J. Spaceman Sun City Girls - Mister Lonely Music From a Film by Harmony Korine (Drag City) Eric Nielsen 4.1.8
When the sad circus sounds float out at the beginning of this record and you’re looking at the names involved on the CD and you read Sir Richard Bishop, Sun City Girls, Harmony Korine, Werner Herzog (I love his voice, “We here in the broken nation are tired and bruised.”) and J. Spaceman of Spiritualized and Spacemen Three, you wonder where in the hell this evil little mantra will take you.
J. Spaceman opens with some modern Mercury Rev gentle tinklings and slides with voice-overs and steady background loops (he does a lot of those sounds on this disc). It does sound like a Mister Lonely’s a comin'. This soundtrack allows your mind to imagine some crazy beautiful broken film.
The 20 tracks are split between Sun City Girls (8) and J. Spaceman (12) but they utilize the same tone, texture and often instruments. Most of these vignettes are short with ambience and craziness to project both pleasant and chaotic sibilant sounds. Of course the back and forth between players adds to the juxtaposition when listened to as a whole.
I imagine the making of these songs, and it doesn’t strike me that there were a bunch of folk standing around recording organic instruments. It’s more an album made in the mind and on the board, on the fly, with instruments being pulled out of trick bags and sounds being coerced and forced together much like an experimental chef would combine elements in new ways. Occasionally a more natural sounding song bubbles through the ether and gently caresses the upper part of your brain, acting as if to soothe or subdue you while it gently lilts you into a more accepting listener. Spook is one of these songs. It’s a gentle keyboard ambient glide into the nether that allows you to right the listening ship, imagine the movie and get back on board amongst the storm of sounds that fill many of the early tracks on the album.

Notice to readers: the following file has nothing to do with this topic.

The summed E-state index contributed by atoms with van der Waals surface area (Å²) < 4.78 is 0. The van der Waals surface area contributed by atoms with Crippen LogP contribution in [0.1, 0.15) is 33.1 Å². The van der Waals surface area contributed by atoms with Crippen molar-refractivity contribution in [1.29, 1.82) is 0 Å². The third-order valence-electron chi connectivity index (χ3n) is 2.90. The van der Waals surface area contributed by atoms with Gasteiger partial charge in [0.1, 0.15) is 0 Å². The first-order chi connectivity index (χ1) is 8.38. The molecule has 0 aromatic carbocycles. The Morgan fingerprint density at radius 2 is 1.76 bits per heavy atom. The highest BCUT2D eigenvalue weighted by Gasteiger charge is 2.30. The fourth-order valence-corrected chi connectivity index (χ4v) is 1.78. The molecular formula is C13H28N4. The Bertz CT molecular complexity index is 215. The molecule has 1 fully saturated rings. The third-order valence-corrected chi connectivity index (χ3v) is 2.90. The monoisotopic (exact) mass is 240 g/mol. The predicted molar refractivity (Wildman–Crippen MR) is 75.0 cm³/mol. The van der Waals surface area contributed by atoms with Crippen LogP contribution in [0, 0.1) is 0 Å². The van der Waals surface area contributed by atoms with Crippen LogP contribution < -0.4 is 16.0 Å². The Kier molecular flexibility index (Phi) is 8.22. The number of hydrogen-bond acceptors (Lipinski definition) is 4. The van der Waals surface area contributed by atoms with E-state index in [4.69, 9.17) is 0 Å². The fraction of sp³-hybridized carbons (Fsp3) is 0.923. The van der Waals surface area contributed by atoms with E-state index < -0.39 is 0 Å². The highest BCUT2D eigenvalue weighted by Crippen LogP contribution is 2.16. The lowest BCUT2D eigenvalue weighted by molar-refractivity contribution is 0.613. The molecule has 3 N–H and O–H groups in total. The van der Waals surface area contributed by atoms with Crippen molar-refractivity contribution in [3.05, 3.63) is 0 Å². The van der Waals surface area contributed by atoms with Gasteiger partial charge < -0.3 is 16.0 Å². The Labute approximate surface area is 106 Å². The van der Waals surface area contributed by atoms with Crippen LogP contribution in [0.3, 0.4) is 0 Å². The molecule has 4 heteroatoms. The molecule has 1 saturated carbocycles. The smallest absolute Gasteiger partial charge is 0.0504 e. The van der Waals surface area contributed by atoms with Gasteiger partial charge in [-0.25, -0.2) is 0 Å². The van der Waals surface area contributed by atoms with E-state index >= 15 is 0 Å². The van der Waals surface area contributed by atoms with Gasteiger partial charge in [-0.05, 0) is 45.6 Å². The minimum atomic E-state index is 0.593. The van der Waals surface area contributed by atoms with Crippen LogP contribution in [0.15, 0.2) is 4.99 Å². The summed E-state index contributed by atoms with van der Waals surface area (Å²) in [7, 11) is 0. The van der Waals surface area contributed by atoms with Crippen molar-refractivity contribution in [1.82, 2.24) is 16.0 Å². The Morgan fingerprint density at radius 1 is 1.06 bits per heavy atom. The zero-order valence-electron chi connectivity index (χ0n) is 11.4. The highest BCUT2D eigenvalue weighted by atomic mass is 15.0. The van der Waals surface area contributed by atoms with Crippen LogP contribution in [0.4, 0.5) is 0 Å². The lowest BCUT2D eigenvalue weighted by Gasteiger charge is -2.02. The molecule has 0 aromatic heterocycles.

For the most part, the grating is made by J. Spaceman (except for those many modern Mercury Rev sounds) and the soothing is made by Sun City Girls. There is no doubt all of these songs together add up to one broken unfinished gem of a stone. They beckon you in and shift quickly, where the ambience puts you in another place. The stars align and somewhere around the middle of the disc a shift occurs, a subtle drift of narrative change. After the initial set of brain fuck pieces float by, a warm rag is placed over your closed eyes and the gentle downstream begins, sustaining about half of the album.
As said before, the songs are interspersed between J. and Sun City, where a close following of the track listing will reveal the spiritual pieces are mostly credited to Sun City Girls. Though I must say the tracking order is genius. Its interweaving between the acts and the themes of music are magnificent.
After some disturbance, the slow continental drift feeling of being on the moon, of intense self-reflection, of floating slowly away from your body or of floating away in space from the ship, maybe never to return. And for me, it’s that feeling that makes this disc a great success.